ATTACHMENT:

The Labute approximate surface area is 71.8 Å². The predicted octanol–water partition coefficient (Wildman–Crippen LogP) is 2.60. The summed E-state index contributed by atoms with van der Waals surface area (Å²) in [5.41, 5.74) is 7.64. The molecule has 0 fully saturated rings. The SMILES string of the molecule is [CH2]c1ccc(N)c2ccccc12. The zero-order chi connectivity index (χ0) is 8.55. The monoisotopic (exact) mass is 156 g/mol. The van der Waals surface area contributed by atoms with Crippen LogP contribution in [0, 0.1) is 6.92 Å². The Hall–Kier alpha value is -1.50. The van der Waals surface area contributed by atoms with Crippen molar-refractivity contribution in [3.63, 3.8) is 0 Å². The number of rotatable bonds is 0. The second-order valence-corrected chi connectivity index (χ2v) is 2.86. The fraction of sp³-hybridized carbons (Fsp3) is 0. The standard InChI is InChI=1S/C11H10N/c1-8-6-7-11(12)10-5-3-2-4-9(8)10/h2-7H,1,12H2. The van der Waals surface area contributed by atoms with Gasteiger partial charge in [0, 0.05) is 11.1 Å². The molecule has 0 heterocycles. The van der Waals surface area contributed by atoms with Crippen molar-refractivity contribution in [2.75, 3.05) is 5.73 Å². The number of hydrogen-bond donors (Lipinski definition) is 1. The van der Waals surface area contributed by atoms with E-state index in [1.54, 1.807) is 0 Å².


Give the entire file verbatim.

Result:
The Labute approximate surface area is 71.8 Å². The predicted octanol–water partition coefficient (Wildman–Crippen LogP) is 2.60. The summed E-state index contributed by atoms with van der Waals surface area (Å²) in [5.41, 5.74) is 7.64. The molecule has 0 fully saturated rings. The SMILES string of the molecule is [CH2]c1ccc(N)c2ccccc12. The zero-order chi connectivity index (χ0) is 8.55. The monoisotopic (exact) mass is 156 g/mol. The van der Waals surface area contributed by atoms with Crippen LogP contribution in [0, 0.1) is 6.92 Å². The Hall–Kier alpha value is -1.50. The van der Waals surface area contributed by atoms with Crippen molar-refractivity contribution in [3.63, 3.8) is 0 Å². The number of rotatable bonds is 0. The second-order valence-corrected chi connectivity index (χ2v) is 2.86. The fraction of sp³-hybridized carbons (Fsp3) is 0. The standard InChI is InChI=1S/C11H10N/c1-8-6-7-11(12)10-5-3-2-4-9(8)10/h2-7H,1,12H2. The van der Waals surface area contributed by atoms with Gasteiger partial charge in [0, 0.05) is 11.1 Å². The molecule has 0 heterocycles. The van der Waals surface area contributed by atoms with Crippen molar-refractivity contribution in [2.75, 3.05) is 5.73 Å². The number of hydrogen-bond donors (Lipinski definition) is 1. The van der Waals surface area contributed by atoms with E-state index in [1.54, 1.807) is 0 Å².